Debunking Laser Cutting Myths in Metal Fabrication

June 5, 2023

Although there are many conventional methods for cutting metal, more fabrication shops have turned to laser cutting because of its high safety, maximum efficiency and superior accuracy. While laser cutting is not a one-size-fits-all solution for every aspect of metalworking, its many benefits make it ideal for a comprehensive product and application range.

Laser cutting uses programmable software to guide a laser head in the cutting process. The laser head generates a high-powered beam to deliver a burning or melting effect without contacting the metal directly, resulting in a clean edge and an excellent surface finish. Because the laser beam’s heat zone is so small, the cooling process is fast with minimal warping.

Laser cutters can perform accurate cuts and produce complex patterns in numerous metal types, including mild steel, stainless steel and various non-ferrous metals. Many applications rely on the efficiency and power of laser cutting to produce high-performance parts, from automotive and heavy equipment manufacturing to operations in utility and energy.

Myths Associated With Laser Cutting

Despite all these advantages, some manufacturing facilities remain hesitant to add a laser-cutting machine to their production floor. Because many people in the industry have limited experience with laser cutting or do not understand how the process works, misconceptions arise. Some examples of the myths still floating around the industry include:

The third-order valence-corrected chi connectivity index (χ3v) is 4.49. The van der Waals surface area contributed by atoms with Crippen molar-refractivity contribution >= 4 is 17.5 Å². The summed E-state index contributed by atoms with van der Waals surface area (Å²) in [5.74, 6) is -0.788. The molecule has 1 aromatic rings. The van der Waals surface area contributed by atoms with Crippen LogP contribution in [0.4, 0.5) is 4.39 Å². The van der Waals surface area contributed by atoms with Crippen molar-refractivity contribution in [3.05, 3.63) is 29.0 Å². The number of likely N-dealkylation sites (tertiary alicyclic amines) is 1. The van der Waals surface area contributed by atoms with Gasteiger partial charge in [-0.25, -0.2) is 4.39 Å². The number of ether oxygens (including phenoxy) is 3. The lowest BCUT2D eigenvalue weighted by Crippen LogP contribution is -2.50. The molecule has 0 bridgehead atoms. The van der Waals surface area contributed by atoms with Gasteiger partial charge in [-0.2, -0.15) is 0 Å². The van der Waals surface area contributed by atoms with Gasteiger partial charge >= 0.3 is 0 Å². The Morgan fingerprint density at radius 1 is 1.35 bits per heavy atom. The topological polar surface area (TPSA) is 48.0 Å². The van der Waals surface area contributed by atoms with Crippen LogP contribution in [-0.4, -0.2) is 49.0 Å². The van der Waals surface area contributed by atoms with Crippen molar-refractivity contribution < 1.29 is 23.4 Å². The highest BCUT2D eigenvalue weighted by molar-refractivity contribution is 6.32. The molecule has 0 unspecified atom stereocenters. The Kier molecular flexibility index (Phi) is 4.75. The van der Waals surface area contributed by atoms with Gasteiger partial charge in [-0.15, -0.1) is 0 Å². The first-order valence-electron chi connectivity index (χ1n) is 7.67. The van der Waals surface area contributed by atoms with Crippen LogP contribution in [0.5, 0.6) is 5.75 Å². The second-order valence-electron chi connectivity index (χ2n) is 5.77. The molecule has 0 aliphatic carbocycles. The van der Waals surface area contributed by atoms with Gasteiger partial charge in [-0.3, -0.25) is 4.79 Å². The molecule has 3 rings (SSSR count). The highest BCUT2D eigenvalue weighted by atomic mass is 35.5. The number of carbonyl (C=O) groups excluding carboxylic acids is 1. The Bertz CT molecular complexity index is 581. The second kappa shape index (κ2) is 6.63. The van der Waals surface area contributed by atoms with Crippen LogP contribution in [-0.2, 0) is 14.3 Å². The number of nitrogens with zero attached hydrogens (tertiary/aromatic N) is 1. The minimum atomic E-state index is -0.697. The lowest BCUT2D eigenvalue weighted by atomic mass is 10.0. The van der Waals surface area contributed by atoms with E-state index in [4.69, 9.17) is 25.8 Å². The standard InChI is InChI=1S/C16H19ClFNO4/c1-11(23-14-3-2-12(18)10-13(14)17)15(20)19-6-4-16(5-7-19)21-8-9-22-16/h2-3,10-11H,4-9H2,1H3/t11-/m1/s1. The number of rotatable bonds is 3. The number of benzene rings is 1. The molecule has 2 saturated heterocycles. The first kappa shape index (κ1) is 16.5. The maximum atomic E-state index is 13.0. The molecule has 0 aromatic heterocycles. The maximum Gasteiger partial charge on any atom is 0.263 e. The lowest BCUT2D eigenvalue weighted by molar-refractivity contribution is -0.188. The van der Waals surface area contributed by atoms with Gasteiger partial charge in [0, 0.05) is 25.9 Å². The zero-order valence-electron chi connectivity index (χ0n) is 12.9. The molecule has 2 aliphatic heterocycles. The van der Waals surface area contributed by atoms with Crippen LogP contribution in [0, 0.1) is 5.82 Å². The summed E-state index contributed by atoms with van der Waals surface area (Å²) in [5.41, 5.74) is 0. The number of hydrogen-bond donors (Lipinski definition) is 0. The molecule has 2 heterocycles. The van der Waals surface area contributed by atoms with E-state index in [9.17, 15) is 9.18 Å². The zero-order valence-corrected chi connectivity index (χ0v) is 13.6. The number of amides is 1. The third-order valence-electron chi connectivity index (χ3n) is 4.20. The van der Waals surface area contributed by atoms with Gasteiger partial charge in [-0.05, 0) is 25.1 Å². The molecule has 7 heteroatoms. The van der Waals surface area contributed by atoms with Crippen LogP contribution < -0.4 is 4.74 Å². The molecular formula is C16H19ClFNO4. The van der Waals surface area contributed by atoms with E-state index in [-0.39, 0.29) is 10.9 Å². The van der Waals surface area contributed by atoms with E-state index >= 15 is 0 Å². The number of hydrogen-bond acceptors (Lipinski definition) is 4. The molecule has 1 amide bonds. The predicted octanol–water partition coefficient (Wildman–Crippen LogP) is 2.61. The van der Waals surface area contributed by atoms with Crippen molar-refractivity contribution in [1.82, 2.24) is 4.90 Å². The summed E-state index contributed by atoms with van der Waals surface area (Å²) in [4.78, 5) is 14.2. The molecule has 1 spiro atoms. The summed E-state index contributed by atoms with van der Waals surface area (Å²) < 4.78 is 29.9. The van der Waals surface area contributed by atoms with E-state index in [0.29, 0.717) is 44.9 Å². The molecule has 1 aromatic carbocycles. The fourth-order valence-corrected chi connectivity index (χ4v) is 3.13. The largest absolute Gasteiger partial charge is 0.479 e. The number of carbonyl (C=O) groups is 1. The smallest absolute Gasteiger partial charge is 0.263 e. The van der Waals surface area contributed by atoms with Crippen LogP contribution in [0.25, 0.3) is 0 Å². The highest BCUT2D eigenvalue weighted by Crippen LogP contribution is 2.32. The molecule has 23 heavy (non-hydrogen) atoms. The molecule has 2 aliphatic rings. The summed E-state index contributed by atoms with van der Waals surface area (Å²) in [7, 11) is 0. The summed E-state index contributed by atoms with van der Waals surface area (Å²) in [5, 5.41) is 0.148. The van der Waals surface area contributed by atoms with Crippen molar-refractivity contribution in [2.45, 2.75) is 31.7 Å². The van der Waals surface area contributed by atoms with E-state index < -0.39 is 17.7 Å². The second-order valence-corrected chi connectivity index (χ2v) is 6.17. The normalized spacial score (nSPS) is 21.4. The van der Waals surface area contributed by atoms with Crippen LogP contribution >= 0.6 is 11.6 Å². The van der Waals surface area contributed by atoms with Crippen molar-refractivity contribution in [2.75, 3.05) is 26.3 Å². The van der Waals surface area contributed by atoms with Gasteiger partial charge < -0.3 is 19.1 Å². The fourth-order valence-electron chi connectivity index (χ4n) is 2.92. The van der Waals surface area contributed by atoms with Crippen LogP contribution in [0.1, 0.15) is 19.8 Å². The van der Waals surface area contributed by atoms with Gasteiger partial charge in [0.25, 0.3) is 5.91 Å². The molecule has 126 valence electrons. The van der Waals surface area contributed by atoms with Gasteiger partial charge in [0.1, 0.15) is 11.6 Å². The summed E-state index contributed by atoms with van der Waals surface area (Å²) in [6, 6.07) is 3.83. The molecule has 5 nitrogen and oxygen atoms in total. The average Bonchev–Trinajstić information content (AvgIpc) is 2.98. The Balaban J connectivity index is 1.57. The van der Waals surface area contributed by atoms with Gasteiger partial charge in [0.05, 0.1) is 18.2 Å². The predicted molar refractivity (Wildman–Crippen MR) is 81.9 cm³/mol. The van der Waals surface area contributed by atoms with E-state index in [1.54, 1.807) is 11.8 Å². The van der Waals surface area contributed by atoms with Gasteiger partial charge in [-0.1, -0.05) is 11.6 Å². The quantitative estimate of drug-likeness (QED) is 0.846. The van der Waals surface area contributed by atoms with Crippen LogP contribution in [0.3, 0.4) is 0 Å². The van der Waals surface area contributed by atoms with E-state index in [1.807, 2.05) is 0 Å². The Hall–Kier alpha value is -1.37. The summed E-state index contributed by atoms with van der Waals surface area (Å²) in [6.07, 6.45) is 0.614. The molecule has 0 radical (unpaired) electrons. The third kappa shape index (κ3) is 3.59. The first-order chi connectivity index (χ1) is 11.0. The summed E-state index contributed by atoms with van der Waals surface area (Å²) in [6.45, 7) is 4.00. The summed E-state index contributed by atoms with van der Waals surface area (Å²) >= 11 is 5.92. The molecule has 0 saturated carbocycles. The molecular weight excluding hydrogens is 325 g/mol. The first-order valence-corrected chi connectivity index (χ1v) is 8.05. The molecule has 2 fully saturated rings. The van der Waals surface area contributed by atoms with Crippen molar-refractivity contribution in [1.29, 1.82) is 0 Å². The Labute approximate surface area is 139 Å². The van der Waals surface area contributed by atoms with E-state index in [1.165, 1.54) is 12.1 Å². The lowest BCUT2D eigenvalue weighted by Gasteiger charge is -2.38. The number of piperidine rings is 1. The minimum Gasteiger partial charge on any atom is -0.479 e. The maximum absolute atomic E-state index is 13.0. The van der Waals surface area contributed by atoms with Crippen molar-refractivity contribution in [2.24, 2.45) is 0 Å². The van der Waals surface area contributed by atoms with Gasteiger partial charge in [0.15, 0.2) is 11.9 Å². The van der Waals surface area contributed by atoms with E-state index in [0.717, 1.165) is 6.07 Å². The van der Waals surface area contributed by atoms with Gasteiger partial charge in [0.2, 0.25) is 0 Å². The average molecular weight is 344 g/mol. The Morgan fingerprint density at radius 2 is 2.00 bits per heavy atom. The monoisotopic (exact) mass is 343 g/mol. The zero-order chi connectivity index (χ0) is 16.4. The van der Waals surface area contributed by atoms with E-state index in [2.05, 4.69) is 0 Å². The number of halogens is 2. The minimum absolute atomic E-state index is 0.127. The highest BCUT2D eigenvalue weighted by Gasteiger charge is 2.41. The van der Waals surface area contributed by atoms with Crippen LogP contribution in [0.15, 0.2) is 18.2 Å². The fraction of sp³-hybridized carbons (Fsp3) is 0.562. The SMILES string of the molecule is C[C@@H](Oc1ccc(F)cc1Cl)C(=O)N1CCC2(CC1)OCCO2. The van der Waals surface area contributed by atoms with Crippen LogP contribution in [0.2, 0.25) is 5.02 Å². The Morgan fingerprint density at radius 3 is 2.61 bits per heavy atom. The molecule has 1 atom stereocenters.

1. Laser cutting is a new technology.
  2. Laser-cutting machines are difficult to operate.
  3. Laser beams burn materials.
  4. Lasers can only cut thin substrates.

Facts to Prove Myths Wrong

Facts disproving the above myths include:

  1. History: The first laser cutters surfaced in the early 1960s and started gaining ground when Bell Labs began using thermal cutting techniques. In 1965, the Western Engineering Research Center in Buffalo, New York, started utilizing laser cutters to drill die holes to extrude metal wire. In 1969, Boeing became the first company to use gas laser cutting commercially.
  2. Complexity: Many laser cutters are easier to use than most conventional mechanical cutting systems. The programmed software controls the laser’s movement, and some cutting systems even self-adjust to accommodate a material’s thickness.
  3. Burning: No burning or surface-charring occurs because the beam does not directly touch the substrate. A laser cut often seals the edge, sometimes eliminating the need for a secondary process.
  4. Thicknesses: Many laser cutters can cut through metals with varying thicknesses, including stainless steel up to ¾ of an inch. In addition, innovative techniques — like Summit Steel’s three-dimensional tube laser cutting — can cut various features in larger objects like tubes, angles, channels and beams.


Contact Summit Steel to Learn More

If you want to learn more about how our laser-cutting services can benefit your operation, the experts at Summit Steel can assist you. Since 1992, we have been helping businesses improve quality, maximize production speed and reduce lead times with state-of-the-art metal fabrication capabilities. Call us at 610-981-1423 or contact us online today for more information.

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